Following lunch in town, we encounter some living history at Biondi Santi. Brunello’s beginnings in the 19th century go back to the agricultural experiments of Clementi Santi, a pharmacist and agronomist who is credited with isolating the Brunello clone. The family went on to transform rustic sangiovese into a long-lived powerhouse that gave Bordeaux a run for its money at the Paris and London Worlds Fairs in 1888 and 1891. Today it continues to set the benchmark for age-worthy Brunellos.
Our third winery visit is Poggio San Polo, another winery that makes exceptional classic-style Brunellos. Dinner is on your own in town. Buon appetito and pass the biscotti and vin santo! B Hotel Dei Capitani
Day 5: Art & wine. Art lovers will remember Sandro Chia as being part of the Neoexpressionist movement of the 1980s (along with Julian Schnabel, David Salle, Francesco Clementi, et al.). This Florentine native has also thrown himself into the art of wine, purchasing an ancient fortress near Montalcino, Castello Romitorio, and turning it into an exceptional winery. His Brunellos and Maremma-area wines are as impressive as the winery is unique, being populated with Chia’s sculptures, paintings, and eclectic antiques.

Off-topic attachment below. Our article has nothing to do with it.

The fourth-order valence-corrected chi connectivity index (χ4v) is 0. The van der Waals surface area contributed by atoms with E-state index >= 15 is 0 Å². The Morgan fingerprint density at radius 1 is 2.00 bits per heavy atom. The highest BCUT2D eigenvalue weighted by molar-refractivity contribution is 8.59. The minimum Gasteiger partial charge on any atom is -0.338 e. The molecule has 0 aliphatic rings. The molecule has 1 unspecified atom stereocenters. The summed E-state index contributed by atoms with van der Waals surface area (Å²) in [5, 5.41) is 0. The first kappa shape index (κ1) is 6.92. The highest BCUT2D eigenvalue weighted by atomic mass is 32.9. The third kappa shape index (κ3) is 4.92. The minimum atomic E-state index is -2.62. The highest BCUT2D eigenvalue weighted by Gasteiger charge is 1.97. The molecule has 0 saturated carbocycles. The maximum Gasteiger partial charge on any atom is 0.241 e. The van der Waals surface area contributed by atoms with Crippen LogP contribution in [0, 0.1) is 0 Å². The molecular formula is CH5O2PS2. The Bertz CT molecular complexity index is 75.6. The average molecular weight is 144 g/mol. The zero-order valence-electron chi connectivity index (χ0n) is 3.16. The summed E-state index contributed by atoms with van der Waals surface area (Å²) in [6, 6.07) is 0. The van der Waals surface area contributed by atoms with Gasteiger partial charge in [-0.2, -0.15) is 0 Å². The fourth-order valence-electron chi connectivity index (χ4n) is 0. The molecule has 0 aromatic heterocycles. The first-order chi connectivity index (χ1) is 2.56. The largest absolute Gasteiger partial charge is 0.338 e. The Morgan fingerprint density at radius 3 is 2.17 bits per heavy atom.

After lunch, our afternoon tasting is at Casanova di Neri, whose single-vineyard Tenuta Nuova Brunello was Wine Spectator’s No. 1 of its Top 100 wines of 2007. Specializing in single vineyard Brunellos, they make several cru as well as an excellent base Brunello. You’ll see a new, state-of-the-art cellar tucked under a beautiful stone farmstead.
Our farewell dinner back in Montalcino features Brunello-worthy Tuscan fare, such as gnocchi with wild herbs and beef braised in Brunello. B, D Hotel Dei Capitani.
Day 6: Arrivederci! A shuttle to Florence by noon and assistance with your travel plans. B.